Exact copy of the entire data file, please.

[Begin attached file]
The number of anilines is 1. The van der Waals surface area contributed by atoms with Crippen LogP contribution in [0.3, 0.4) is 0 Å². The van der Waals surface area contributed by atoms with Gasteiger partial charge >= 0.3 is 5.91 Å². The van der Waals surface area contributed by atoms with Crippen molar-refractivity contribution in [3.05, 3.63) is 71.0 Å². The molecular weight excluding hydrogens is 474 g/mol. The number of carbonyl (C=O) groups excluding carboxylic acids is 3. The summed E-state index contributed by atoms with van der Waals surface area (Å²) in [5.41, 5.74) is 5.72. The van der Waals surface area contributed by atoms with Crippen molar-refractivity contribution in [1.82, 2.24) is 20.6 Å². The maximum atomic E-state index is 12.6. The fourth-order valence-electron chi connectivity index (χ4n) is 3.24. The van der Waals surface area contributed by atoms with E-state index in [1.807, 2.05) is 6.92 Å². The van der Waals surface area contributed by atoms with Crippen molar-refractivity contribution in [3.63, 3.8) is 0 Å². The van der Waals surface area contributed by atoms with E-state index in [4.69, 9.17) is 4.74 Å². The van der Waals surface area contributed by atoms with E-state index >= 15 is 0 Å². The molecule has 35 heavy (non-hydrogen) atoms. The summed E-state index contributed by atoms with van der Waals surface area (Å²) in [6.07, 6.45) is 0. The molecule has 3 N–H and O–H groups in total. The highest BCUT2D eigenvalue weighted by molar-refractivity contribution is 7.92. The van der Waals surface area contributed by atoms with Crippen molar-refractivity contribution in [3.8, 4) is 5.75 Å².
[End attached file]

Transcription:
The number of anilines is 1. The van der Waals surface area contributed by atoms with Crippen LogP contribution in [0.3, 0.4) is 0 Å². The van der Waals surface area contributed by atoms with Gasteiger partial charge >= 0.3 is 5.91 Å². The van der Waals surface area contributed by atoms with Crippen molar-refractivity contribution in [3.05, 3.63) is 71.0 Å². The molecular weight excluding hydrogens is 474 g/mol. The number of carbonyl (C=O) groups excluding carboxylic acids is 3. The summed E-state index contributed by atoms with van der Waals surface area (Å²) in [5.41, 5.74) is 5.72. The van der Waals surface area contributed by atoms with Crippen molar-refractivity contribution in [1.82, 2.24) is 20.6 Å². The maximum atomic E-state index is 12.6. The fourth-order valence-electron chi connectivity index (χ4n) is 3.24. The van der Waals surface area contributed by atoms with E-state index in [1.807, 2.05) is 6.92 Å². The van der Waals surface area contributed by atoms with Crippen molar-refractivity contribution in [3.63, 3.8) is 0 Å². The van der Waals surface area contributed by atoms with E-state index in [4.69, 9.17) is 4.74 Å². The van der Waals surface area contributed by atoms with E-state index >= 15 is 0 Å². The molecule has 35 heavy (non-hydrogen) atoms. The summed E-state index contributed by atoms with van der Waals surface area (Å²) in [6.07, 6.45) is 0. The molecule has 3 N–H and O–H groups in total. The highest BCUT2D eigenvalue weighted by molar-refractivity contribution is 7.92. The van der Waals surface area contributed by atoms with Crippen molar-refractivity contribution in [3.8, 4) is 5.75 Å².